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News, Telecommunications - Written by Renai LeMay on Wednesday, February 6, 2013 13:47 - 92 Comments
NBN confirms doubled satellite, wireless speeds?
news NBN Co today revealed that its satellite and wireless services designed to serve a small proportion of the population will feature higher speeds than previously confirmed, with the services now to provide download speeds up to 25Mbps and upload speeds up to 5Mbps. However, questions remain over the timing and technical details of the company’s announcement.
Previously, the satellite and broadband services were only confirmed to be able to provide download speeds of 12Mbps and upload speeds of 1Mbps. The satellite and wireless solutions are slated to cover over half a million premises (seven percent of Australian premises) which will not be covered by the NBN’s predominantly fibre-based rollout, as the cost of providing fibre to those rural and remote areas is prohibitive.
NBN Co has previously flagged the potential for its satellite and wireless services to offer higher speeds than the 12Mbps/1Mbps baseline which constitutes the Federal Government’s policy on the matter. For example, in June 2011, when NBN Co signed its 10-year, $1.1 billion contract with Ericsson to build its wireless network, the company’s chief technology officer Gary McLaren said NBN Co would look at the potential to offer higher speeds in future after they could assure a certain base level of service to all customers in each area, and technology in the area also developed.
In addition, in NBN Co’s most recent corporate plan (page 38, the PDF is available online), the company stated: “The Fixed Wireless and Long Term Satellite networks will initially provide services to NBN Co’s wholesale customers at a peak speed of 12 megabits per second (Mbps) in the downlink, 1 megabit per second in the uplink (both at a wholesale level). Both networks will continue to be upgraded to match the fibre speed tiers when the technology and costs make this possible. The 2012-15 Corporate Plan includes the costs associated with anticipated technology upgrades across both technologies.”
However, the company’s media release today (PDF) represents the first time the company has publicly confirmed the precise speed upgrades which will be available to customers; they will be available across NBN Co’s wireless network from June this year and through the company’s satellite service when it launches in 2015. The wireless network is also slated to be finished construction in 2015.
In addition, the wholesale prices for internet service providers who retail NBN packages to rural broadband users will be pegged at the same rate as they are for fibre users in the cities: $27 per month for the 25/5Mbps service and $24 for the 12/1Mbps service respectively. NBN Co said it “has already committed to reducing wholesale broadband prices in real terms”.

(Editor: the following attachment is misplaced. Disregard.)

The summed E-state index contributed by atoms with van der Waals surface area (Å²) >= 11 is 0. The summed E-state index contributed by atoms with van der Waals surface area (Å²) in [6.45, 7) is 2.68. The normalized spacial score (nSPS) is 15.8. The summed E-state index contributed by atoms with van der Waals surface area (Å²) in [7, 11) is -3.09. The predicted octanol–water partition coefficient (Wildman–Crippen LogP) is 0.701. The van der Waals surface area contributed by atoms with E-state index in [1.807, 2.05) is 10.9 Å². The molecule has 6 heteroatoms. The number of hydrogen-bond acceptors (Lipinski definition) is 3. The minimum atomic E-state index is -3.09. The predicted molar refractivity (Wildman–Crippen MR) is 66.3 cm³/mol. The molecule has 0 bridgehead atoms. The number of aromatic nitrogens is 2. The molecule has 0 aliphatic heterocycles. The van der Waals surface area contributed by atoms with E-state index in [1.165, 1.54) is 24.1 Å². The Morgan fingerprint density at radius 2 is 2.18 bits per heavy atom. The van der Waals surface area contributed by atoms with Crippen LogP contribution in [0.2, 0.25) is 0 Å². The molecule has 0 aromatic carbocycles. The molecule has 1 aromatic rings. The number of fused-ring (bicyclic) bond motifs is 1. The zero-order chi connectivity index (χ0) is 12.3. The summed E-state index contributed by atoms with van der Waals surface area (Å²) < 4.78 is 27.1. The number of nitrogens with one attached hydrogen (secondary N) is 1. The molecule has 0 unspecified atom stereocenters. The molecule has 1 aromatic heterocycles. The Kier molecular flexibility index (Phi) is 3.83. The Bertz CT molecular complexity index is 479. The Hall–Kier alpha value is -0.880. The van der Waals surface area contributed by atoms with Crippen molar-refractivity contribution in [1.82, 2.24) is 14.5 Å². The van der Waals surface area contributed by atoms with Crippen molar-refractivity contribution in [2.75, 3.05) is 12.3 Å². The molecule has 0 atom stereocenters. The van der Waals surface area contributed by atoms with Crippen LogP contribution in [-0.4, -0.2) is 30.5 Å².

NBN Co Chief Executive Mike Quigley said: “Every home and business in Australia – from the outback to the city – will have access to fast internet at speeds as good as or faster than ADSL2+ services available in metropolitan areas today.”
“That will give people in the most isolated parts of the country access to economic and social opportunities that the rest of the country takes for granted. For instance, faster speeds will allow people in regional communities to work from home like they would from a big city office, access video- based health services and make high-quality video calls to family and friends. Just as importantly, the NBN is helping to foster real competition, and that drives affordable prices for consumers. Every provider has equal access to the network and NBN Co’s prices are the same in the city and the bush.”
NBN Co’s announcement today is the second time the company has announced a major speed upgrade to its planned network during an election campaign. In August 2010, ahead of that year’s Federal Election, the company’s chief executive Mike Quigley confirmed for the first time that the NBN’s fibre would eventually support speeds of up to 1Gbps, although Quigley denied the revelation had anything to do with the election campaign.
I’ve got two things to say about this announcement. Firstly, and most obviously, this is great news, and we’ve been expecting speed upgrades to the NBN’s wireless services for some time. With the fixed LTE technology that the NBN has been deploying capable of speeds much higher than 12Mbps, it was probably only a matter of time until NBN Co did enough testing of its wireless network and worked out that it could reliably support 25Mbps. It’s a similar situation with the satellite component, and overall it’s good news for rural Australia that they’ll be getting these speeds.
However (and this is not going to be a popular line of argument amongst readers), I must also question the timing and technical details of this NBN Co announcement this morning. Please consider the following with an open mind.
There have been no, and I repeat no, massive developments in satellite technology over the past week (or indeed, I believe the past several years, at the very least), which have meant that NBN is suddenly this week able to guarantee 25Mbps satellite broadband speeds to Australians. NBN Co must have known internally for quite a long time (perhaps years) that the two new satellites which it plans to put in orbit in 2015 will be capable of speeds up to 25Mbps.